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Wednesday, September 15, 2004

A New EU Constitution Proposal

The French have rejected it. As have the Dutch. The future of the EU Constitution is now being compared unfavourably to that of a dead duck, but could you come up with a better version? One that could work for Britain and find support across Europe?  

Referendum or not, now's your chance to have your say.

We've asked Conservative MP David Heathcoat Amory to come up with an alternative text. Mr Heathcoat Amory was a British representative on the convention on the future of Europe, which drew up the constitution.
He opposed the final version and helped produce a minority report outlining a different vision of Europe. His proposed treaty - a term he prefers to constitution - is based on that report and is set out below.
In the run-up to the summit on 16th June, we're seeking suggestions for amendments to his treaty. 

David Heathcoat-Amory

Send us your thoughts - any line, any change - and help us create a new treaty. One made by listeners, for listeners.

Submit and debate your suggestions on the thread we've set up on the Today Message Boards.
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THE ALTERNATIVE TREATY:

A Europe of Democracies

Aware of the need to strengthen democracy and respect for the rule of law in Europe,

Observing the growing gulf between the EU institutions and the people of Europe and the loss of popular support for the EU as proved by successive referendums

We propose transforming the EU into a Europe of Democracies (ED) which should be a treaty association of free and self-governing European states and an open economic area.

1) Europe of Democracies . Europe shall not be governed by constitution. Instead, it shall be organised on an inter-parliamentary basis by means of a Treaty on European Cooperation. This will create a Europe of Democracies (ED) in place of the European Union.

2) Open to all democracies. Membership of the ED shall be open to any democratic European state which is a signatory of and respects fully the European Convention on Human Rights.

3) Simplified decision-making. ED laws shall be passed by unanimous vote by the ED council in which each member state government is represented on the basis of equality. ED laws may allow for implementing measures to be passed by majority voting by 75 per cent of council members representing at least half the ED total population.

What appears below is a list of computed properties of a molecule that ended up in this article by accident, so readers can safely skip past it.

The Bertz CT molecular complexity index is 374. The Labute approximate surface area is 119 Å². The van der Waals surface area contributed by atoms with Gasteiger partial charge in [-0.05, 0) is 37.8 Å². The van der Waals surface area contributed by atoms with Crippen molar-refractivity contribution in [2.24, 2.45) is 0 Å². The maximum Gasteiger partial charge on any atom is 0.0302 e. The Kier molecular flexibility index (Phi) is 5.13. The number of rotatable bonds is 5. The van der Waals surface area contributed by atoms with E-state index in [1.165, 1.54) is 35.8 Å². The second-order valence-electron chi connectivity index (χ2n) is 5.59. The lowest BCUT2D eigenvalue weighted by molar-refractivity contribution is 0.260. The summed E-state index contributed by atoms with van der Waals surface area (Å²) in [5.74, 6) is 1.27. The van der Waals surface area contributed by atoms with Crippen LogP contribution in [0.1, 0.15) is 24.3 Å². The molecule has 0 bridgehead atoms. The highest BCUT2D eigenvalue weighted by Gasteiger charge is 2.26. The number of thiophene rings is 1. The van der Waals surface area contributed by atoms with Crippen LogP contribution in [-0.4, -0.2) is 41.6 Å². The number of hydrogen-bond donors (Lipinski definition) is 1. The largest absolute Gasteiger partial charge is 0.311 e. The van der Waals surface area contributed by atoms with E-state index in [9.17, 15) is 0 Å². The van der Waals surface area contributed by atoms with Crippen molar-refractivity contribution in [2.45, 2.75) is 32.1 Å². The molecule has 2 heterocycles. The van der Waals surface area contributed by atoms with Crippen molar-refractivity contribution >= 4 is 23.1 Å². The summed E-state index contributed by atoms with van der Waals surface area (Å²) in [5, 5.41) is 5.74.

4) National parliaments elect the Commission. An ED Commission based in Helsinki shall sit as a secretariat for the council and the national parliaments. Every nation parliament shall elect its own member of the commission. National parliaments shall decide on the annual legislative programme.

5) Powers and Competencies. ED legislation shall be confined to cross-border policies areas such as mutual trade and environmental issues. External representation of the ED shall be undertaken by the president of the ED, elected annually by the council by unanimity. The ED shall not have legal personality and will not itself be a party to international agreements.

6) Openness and Transparency. The decision-making process and all relevant documents shall be open and accessible and available on demand.

7) A European Assembly. There shall be an assembly composed of seconded national parliamentarians which shall meet six times a year to discuss proposed ED laws and advise the council but it shall not itself legislate

8) No legal activism. The European Court shall be composed of one judge from each member state, elected by national parliaments for a single four-year term. The court shall resolve disputes between member states and interpret ED laws. Treaty interpretations shall be referred to the council.

9) No militarisation. The ED shall not have its own armed forces, armaments agency or defence pact.
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To see what amendments you have made to this constitution, read the listeners' constitution here.


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